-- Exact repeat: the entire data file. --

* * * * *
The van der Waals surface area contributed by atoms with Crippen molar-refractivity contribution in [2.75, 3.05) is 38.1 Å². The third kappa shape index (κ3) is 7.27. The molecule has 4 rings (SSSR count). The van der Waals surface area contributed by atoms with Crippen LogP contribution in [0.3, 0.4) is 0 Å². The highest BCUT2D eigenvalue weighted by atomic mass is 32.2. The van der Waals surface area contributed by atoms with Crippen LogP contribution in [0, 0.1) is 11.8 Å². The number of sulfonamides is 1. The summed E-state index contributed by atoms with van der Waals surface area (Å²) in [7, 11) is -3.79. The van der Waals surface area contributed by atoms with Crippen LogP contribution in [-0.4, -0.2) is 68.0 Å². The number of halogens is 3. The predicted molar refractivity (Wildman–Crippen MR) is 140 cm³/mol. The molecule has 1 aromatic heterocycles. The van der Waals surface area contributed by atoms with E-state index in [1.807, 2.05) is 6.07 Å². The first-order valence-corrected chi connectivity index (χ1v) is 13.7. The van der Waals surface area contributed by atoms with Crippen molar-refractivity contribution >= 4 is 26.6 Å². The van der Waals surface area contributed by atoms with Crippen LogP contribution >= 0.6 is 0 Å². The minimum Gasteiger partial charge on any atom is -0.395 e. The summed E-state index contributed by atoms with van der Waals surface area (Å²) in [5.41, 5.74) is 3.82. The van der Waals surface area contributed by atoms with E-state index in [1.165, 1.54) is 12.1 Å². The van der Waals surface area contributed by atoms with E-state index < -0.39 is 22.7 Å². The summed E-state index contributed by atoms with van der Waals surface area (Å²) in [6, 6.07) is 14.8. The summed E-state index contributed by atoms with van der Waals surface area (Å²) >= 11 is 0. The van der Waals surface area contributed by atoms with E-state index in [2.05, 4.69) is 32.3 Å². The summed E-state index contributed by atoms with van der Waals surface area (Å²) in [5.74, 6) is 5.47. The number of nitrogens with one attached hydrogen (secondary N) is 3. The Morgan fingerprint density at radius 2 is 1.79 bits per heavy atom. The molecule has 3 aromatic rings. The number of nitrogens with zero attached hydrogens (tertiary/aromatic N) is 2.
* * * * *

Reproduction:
The van der Waals surface area contributed by atoms with Crippen molar-refractivity contribution in [2.75, 3.05) is 38.1 Å². The third kappa shape index (κ3) is 7.27. The molecule has 4 rings (SSSR count). The van der Waals surface area contributed by atoms with Crippen LogP contribution in [0.3, 0.4) is 0 Å². The highest BCUT2D eigenvalue weighted by atomic mass is 32.2. The van der Waals surface area contributed by atoms with Crippen LogP contribution in [0, 0.1) is 11.8 Å². The number of sulfonamides is 1. The summed E-state index contributed by atoms with van der Waals surface area (Å²) in [7, 11) is -3.79. The van der Waals surface area contributed by atoms with Crippen LogP contribution in [-0.4, -0.2) is 68.0 Å². The number of halogens is 3. The predicted molar refractivity (Wildman–Crippen MR) is 140 cm³/mol. The molecule has 1 aromatic heterocycles. The van der Waals surface area contributed by atoms with E-state index in [1.807, 2.05) is 6.07 Å². The first-order valence-corrected chi connectivity index (χ1v) is 13.7. The van der Waals surface area contributed by atoms with Crippen molar-refractivity contribution >= 4 is 26.6 Å². The van der Waals surface area contributed by atoms with Crippen LogP contribution >= 0.6 is 0 Å². The minimum Gasteiger partial charge on any atom is -0.395 e. The summed E-state index contributed by atoms with van der Waals surface area (Å²) in [5.41, 5.74) is 3.82. The van der Waals surface area contributed by atoms with E-state index in [1.165, 1.54) is 12.1 Å². The van der Waals surface area contributed by atoms with E-state index < -0.39 is 22.7 Å². The summed E-state index contributed by atoms with van der Waals surface area (Å²) in [6, 6.07) is 14.8. The summed E-state index contributed by atoms with van der Waals surface area (Å²) >= 11 is 0. The van der Waals surface area contributed by atoms with E-state index in [2.05, 4.69) is 32.3 Å². The summed E-state index contributed by atoms with van der Waals surface area (Å²) in [5.74, 6) is 5.47. The number of nitrogens with one attached hydrogen (secondary N) is 3. The Morgan fingerprint density at radius 2 is 1.79 bits per heavy atom. The molecule has 3 aromatic rings. The number of nitrogens with zero attached hydrogens (tertiary/aromatic N) is 2.